The career penalty
Ms. Sandberg makes the bold statement that the most important career choice for a woman is picking the right husband (or partner). Will the partner share housework, childcare, elderly care, and all other chores of daily life? Having a job and children is a balancing act at the best of times, but staying at home, Ms. Sandberg says, carries a high career penalty. It can be difficult to get back into the game, and limit a woman's ability to climb the corporate ladder.
Consequently, Ms. Sandberg advises women who are planning a family NOT to scale back too soon and NOT to tame their ambitions. Her rational is, that if women don't pursue promotions or better job opportunities while they are getting ready for a life with children, the career penalty will be compounded. Not only do many women get punished for taking a child break, says Ms. Sandberg, many already compromise their professional future even before they have to take time out, by cutting back prematurely. She recommends going as far as you can before the break.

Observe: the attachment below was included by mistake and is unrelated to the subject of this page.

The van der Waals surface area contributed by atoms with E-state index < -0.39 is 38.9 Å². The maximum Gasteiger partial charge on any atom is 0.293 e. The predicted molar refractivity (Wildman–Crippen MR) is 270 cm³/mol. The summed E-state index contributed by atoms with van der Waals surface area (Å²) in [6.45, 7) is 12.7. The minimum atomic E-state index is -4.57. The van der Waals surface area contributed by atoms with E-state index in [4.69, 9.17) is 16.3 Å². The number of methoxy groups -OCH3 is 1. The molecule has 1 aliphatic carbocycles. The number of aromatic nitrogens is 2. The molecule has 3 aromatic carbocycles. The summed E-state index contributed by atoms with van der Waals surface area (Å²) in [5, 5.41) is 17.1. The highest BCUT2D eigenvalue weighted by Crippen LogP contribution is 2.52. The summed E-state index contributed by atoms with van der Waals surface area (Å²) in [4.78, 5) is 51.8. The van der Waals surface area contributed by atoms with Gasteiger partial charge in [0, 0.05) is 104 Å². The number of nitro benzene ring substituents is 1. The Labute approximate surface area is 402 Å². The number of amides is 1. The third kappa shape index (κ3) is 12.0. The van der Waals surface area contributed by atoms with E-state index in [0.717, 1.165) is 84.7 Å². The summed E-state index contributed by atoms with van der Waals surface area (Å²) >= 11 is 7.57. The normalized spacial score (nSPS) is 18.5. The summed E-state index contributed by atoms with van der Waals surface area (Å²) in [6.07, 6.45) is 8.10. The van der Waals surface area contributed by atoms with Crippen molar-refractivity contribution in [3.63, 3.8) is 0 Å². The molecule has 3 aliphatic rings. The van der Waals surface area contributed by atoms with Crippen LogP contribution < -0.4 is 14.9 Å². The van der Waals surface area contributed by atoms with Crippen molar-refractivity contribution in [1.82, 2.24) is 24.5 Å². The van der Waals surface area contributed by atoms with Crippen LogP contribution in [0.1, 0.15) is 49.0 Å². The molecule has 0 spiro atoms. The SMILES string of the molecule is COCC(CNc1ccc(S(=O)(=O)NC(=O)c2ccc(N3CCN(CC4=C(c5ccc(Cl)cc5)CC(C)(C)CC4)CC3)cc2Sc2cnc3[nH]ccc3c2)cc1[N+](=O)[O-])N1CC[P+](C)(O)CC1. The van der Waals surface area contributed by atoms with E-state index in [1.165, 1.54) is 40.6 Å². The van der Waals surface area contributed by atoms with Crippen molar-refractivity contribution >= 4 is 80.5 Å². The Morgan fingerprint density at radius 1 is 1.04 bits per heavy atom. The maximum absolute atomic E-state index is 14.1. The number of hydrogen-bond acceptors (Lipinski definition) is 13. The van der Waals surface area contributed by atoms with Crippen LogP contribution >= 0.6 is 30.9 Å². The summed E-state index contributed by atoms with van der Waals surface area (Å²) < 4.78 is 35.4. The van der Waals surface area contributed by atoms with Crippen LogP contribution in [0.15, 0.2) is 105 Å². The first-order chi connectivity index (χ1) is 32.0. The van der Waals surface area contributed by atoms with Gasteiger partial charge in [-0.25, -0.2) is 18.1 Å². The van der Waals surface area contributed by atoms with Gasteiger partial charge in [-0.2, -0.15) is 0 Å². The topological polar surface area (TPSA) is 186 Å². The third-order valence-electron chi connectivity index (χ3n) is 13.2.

Different comfort levels
I have discussed this advice with two career women who are planning to have children soon and only one of them agreed. The other, while she did not like her current job and saw no path for advancement, felt that she had "earned her stripes" at the company. Consequently, she would be able to juggle work and being a mom much more easily than if she had to prove herself all over again in a new environment.
Can we pay the price?
In conclusion, I enjoyed the book tremendously and recommend it highly. Yet, something about it does not sit well with me. While Ms. Sandberg writes extensively about how she and her husband have created a supportive relationship where they share all responsibilities of daily life - and she freely admits that her resources afford her luxuries like housekeeping and child care that others might not have - something is missing.
Is this the message of the book? To be a successful woman in corporate America, you have to give up time with your husband and time to take care of yourself?
Living in Silicon Valley, I see the rat race every day. Many people are asked to prioritize work over their private lives, while research clearly shows that human beings need breaks and diversions to achieve their full potential and creativity.
Ms. Sandberg is very clear in her book that she is not judging individual choices and believes that every woman needs to decide for herself if she wants to be a stay-at-home mom or a career woman.
I want to be a high-achieving career woman who has a stimulating job that makes an impact and also have enough time to stay healthy and socialize. Some people tell me this is a pipe dream. I don't want to believe it.
"I am surprised how often we don't ask the most basic questions - what do we want, what do we have to do to get it, and can we pay the price - in marriages, families and the workplace."
Can you pay the price?